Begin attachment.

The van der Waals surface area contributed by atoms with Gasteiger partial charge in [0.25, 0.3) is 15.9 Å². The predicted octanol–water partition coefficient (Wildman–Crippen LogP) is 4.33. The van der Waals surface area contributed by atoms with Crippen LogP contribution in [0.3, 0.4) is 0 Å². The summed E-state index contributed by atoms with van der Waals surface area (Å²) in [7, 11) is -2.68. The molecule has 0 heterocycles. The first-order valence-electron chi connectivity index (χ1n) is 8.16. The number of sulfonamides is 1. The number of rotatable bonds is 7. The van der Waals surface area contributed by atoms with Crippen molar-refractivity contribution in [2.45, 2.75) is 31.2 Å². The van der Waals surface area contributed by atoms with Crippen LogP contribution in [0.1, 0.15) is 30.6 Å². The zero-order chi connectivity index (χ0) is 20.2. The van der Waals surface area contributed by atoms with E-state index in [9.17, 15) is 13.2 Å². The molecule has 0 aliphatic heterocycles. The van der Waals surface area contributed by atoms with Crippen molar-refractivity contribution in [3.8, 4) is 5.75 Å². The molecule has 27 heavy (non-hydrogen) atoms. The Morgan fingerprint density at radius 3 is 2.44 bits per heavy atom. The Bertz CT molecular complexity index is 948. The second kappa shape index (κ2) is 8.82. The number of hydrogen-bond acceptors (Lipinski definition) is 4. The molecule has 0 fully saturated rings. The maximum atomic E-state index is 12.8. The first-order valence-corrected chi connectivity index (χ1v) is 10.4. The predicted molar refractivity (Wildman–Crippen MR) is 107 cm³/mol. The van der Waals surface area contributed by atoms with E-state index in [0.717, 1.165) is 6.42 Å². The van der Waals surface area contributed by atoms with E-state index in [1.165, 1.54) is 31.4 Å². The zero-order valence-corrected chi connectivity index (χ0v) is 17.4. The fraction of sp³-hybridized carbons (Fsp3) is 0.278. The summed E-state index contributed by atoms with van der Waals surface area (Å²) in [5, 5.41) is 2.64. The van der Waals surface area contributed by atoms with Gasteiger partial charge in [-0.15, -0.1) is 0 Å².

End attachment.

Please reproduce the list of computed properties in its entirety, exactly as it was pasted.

The van der Waals surface area contributed by atoms with Gasteiger partial charge in [0.25, 0.3) is 15.9 Å². The predicted octanol–water partition coefficient (Wildman–Crippen LogP) is 4.33. The van der Waals surface area contributed by atoms with Crippen LogP contribution in [0.3, 0.4) is 0 Å². The summed E-state index contributed by atoms with van der Waals surface area (Å²) in [7, 11) is -2.68. The molecule has 0 heterocycles. The first-order valence-electron chi connectivity index (χ1n) is 8.16. The number of sulfonamides is 1. The number of rotatable bonds is 7. The van der Waals surface area contributed by atoms with Crippen molar-refractivity contribution in [2.45, 2.75) is 31.2 Å². The van der Waals surface area contributed by atoms with Crippen LogP contribution in [0.1, 0.15) is 30.6 Å². The zero-order chi connectivity index (χ0) is 20.2. The van der Waals surface area contributed by atoms with E-state index in [9.17, 15) is 13.2 Å². The molecule has 0 aliphatic heterocycles. The van der Waals surface area contributed by atoms with Crippen molar-refractivity contribution in [3.8, 4) is 5.75 Å². The molecule has 27 heavy (non-hydrogen) atoms. The Morgan fingerprint density at radius 3 is 2.44 bits per heavy atom. The Bertz CT molecular complexity index is 948. The second kappa shape index (κ2) is 8.82. The number of hydrogen-bond acceptors (Lipinski definition) is 4. The molecule has 0 fully saturated rings. The maximum atomic E-state index is 12.8. The first-order valence-corrected chi connectivity index (χ1v) is 10.4. The predicted molar refractivity (Wildman–Crippen MR) is 107 cm³/mol. The van der Waals surface area contributed by atoms with E-state index in [0.717, 1.165) is 6.42 Å². The van der Waals surface area contributed by atoms with E-state index in [1.165, 1.54) is 31.4 Å². The zero-order valence-corrected chi connectivity index (χ0v) is 17.4. The fraction of sp³-hybridized carbons (Fsp3) is 0.278. The summed E-state index contributed by atoms with van der Waals surface area (Å²) in [5, 5.41) is 2.64. The van der Waals surface area contributed by atoms with Gasteiger partial charge in [-0.15, -0.1) is 0 Å².